Sinusitis (sinus infection)
Sinusitis is swelling of the sinuses, usually caused by an infection. It's common and usually clears up on its own within 2 to 3 weeks. But medicines can help if it's taking a long time to go away.
Check if you have sinusitis
Symptoms of sinusitis include:
- pain, swelling and tenderness around your cheeks, eyes or forehead
- a blocked nose
- a reduced sense of smell
- green or yellow mucus from your nose
- a sinus headache
- a high temperature
- bad breath
Signs of sinusitis in young children may also include irritability, difficulty feeding, and breathing through their mouth.
What are the sinuses?
The sinuses are small, empty spaces behind your cheekbones and forehead that connect to the inside of the nose.
Sinusitis causes the lining of the sinuses to swell up.
This stops mucus draining into your nose and throat properly, making you feel blocked up.
How you can treat sinusitis yourself
You can often treat mild sinusitis without seeing a GP by:
- getting plenty of rest
- drinking plenty of fluids
- taking painkillers, such as paracetamol or ibuprofen (do not give aspirin to children under 16)
- avoiding allergic triggers and not smoking
- cleaning your nose with a salt water solution to ease congestion
If you have a high temperature or you do not feel well enough to do your normal activities, try to stay at home and avoid contact with other people until you feel better.
How to clean your nose with a homemade salt water solution
- Boil a pint of water, then leave it to cool.
- Mix 1 teaspoon of salt and 1 teaspoon of bicarbonate of soda into the water.
- Wash your hands.
- Stand over a sink, cup the palm of 1 hand and pour a small amount of the solution into it.
- Sniff the water into 1 nostril at a time. Breathe through your mouth and allow the water to pour back into the sink. Try not to let the water go down the back of your throat.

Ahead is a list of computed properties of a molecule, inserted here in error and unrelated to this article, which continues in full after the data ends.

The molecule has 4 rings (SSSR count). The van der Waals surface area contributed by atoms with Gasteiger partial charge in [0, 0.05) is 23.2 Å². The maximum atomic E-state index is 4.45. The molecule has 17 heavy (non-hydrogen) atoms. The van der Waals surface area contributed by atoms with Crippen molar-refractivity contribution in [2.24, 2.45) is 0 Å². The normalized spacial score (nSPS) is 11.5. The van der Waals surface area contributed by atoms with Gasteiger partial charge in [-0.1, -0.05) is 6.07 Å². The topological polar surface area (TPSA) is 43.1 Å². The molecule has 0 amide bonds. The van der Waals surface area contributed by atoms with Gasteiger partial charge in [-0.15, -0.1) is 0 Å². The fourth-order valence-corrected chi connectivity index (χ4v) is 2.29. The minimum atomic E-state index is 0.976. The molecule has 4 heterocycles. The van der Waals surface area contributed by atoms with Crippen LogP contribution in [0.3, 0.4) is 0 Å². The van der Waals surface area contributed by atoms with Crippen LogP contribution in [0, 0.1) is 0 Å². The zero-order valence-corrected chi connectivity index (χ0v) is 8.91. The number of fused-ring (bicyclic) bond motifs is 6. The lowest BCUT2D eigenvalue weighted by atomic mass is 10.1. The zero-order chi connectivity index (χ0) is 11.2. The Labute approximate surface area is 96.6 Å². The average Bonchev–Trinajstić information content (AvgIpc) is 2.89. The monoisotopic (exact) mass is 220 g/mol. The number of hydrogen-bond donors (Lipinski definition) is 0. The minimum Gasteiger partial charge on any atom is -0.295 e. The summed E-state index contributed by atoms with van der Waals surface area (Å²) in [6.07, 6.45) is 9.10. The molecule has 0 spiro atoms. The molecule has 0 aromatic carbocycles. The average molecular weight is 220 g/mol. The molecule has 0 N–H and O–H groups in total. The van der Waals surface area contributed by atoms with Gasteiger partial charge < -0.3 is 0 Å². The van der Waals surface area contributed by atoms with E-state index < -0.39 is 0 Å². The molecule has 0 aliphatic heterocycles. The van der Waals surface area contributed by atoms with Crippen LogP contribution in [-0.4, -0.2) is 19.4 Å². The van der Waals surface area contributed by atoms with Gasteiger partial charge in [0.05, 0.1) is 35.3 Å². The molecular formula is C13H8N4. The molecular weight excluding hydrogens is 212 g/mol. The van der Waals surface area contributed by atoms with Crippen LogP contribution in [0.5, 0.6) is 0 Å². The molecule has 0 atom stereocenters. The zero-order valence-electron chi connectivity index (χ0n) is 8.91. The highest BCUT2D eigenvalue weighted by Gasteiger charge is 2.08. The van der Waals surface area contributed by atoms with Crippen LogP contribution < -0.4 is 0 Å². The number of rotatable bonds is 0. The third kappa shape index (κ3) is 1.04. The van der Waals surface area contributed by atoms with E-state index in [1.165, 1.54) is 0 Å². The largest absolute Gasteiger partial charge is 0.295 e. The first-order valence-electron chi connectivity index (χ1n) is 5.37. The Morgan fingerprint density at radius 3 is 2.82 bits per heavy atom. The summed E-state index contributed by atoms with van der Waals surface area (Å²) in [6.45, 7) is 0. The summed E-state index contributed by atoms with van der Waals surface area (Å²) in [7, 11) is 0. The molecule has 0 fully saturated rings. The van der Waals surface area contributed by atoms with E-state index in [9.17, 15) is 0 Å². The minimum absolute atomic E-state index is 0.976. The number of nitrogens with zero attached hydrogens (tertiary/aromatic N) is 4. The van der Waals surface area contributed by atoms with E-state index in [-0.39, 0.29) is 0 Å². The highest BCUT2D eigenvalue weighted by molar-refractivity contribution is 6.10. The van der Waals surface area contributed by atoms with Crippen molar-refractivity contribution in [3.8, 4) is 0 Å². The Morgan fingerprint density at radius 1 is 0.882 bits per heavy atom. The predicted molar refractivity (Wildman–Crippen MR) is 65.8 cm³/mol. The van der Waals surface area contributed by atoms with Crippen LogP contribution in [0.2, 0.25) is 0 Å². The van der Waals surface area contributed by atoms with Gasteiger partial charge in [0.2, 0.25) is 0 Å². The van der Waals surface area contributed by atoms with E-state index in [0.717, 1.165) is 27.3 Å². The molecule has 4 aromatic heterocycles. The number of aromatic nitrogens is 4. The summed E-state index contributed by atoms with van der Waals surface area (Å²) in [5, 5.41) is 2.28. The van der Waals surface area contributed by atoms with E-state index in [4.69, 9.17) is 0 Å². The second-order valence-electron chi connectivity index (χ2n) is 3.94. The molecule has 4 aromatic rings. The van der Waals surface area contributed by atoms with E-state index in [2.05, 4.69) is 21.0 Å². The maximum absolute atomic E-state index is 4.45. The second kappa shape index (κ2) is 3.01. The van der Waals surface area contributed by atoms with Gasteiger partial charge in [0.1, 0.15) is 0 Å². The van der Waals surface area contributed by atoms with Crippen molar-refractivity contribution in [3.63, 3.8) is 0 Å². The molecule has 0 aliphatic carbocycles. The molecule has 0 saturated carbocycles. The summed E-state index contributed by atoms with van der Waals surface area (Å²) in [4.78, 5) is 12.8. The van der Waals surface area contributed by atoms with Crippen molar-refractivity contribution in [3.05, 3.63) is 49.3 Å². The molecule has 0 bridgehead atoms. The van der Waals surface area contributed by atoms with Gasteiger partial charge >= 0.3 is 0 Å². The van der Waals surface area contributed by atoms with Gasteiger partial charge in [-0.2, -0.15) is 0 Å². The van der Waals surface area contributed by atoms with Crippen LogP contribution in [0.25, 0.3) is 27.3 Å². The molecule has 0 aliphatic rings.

- Repeat the first 5 steps up to 3 times a day until your nose feels more comfortable.
You do not need to use all of the solution, but make a fresh solution each time you clean your nose.
A pharmacist can help with sinusitis
A pharmacist can advise you about medicines that can help, such as:
- decongestant nasal sprays or drops to unblock your nose (decongestants should not be taken by children under 6)
- salt water nasal sprays or solutions to rinse out the inside of your nose
You can buy nasal sprays without a prescription, but they should not be used for more than 1 week.
Non-urgent advice: See a GP if:
- your symptoms are severe
- painkillers do not help or your symptoms get worse
- your symptoms do not improve after 1 week
- you keep getting sinusitis
Treatment for sinusitis from a GP
If you have sinusitis, a GP may be able to recommend other medicines to help with your symptoms, such as:
- steroid nasal sprays or drops – to reduce the swelling in your sinuses
- antihistamines – if an allergy is causing your symptoms
- antibiotics – if a bacterial infection is causing your symptoms and you're very unwell or at risk of complications (but antibiotics are often not needed, as sinusitis is usually caused by a virus)
You might need to take steroid nasal sprays or drops for a few months. They sometimes cause irritation, sore throats or nosebleeds.
A GP may refer you to an ear, nose and throat (ENT) specialist if, for example, you:
- still have sinusitis after 3 months of treatment
- keep getting sinusitis
- only have symptoms on 1 side of your face
They may also recommend surgery in some cases.
Surgery for sinusitis
Surgery to treat chronic sinusitis is called functional endoscopic sinus surgery (FESS).
FESS is carried out under general anaesthetic (where you're asleep).
The surgeon can widen your sinuses by either:
- removing some of the blocked tissue
- inflating a tiny balloon in the blocked sinuses, then removing it
You should be able to have FESS within 18 weeks of your GP appointment.
Page last reviewed: 2 February 2021
Next review due: 2 February 2024